It’s frustrating that Supergirl sidestepped such an easy opportunity for disability representation.

Setting aside how bizarre it is to tell a story about an alien immigrant without casting immigrants, Supergirl’s attitude to minority women is tone-deaf at best and plain disrespectful at worst. It’s definitely a case of white feminism, because the show has never cast a woman of colour in a main role. Instead, it prefers to do the bare minimum, casting them as background characters in a handful of episodes before they disappear into irrelevancy – while still trying to reap the accolades of being a “feminist” show. Saying, essentially, that feminism is for white women and that minority women don’t have to have their struggles highlighted. In fact, they’re so unnecessary that we just have to colour the white women brown for the same effect. Supergirl’s feminism essentially looks like the squad Taylor Swift pulls out on her tours: several white women with one brown girl in there somewhere for flavour.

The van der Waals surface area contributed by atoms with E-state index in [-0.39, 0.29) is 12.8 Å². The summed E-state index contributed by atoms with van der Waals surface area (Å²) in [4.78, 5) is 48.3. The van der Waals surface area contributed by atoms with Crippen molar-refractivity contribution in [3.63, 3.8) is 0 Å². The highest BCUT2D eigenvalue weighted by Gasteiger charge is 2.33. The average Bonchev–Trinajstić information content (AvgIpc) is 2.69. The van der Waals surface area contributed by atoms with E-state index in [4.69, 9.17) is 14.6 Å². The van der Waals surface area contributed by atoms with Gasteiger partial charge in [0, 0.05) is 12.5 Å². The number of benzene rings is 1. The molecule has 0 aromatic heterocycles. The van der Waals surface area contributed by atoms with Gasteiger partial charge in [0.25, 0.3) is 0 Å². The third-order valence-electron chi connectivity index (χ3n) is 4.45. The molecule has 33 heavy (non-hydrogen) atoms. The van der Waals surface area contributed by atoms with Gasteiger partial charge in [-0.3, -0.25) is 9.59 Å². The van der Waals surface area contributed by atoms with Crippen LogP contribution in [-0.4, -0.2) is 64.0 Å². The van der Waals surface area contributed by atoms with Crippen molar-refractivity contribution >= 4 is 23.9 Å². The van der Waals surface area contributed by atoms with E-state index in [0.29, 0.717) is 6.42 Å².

With the right tools, you too can take roles from women of colour! (Genuine language skills not included).

While sending white women to Sephora and instructing them not to come back until they’ve bought all the Deepest Terracotta in the store is certainly a twist on the old standard of not casting women of colour at all, it’s neither new nor surprising. Brown girls are used to being told through media that they are only good enough to cheer the white girl on and smile serenely at the end of the movie because their life’s mission – making sure Becky makes it to the dance with her dress pristine so she and Brad can dance to “You Belong With Me” – is complete. It’s a narrative Supergirl reinforces by taking on the mantle of being a feminist show without making it intersectional. And as the saying tells us, if the feminism isn’t intersectional, it’s bullshit.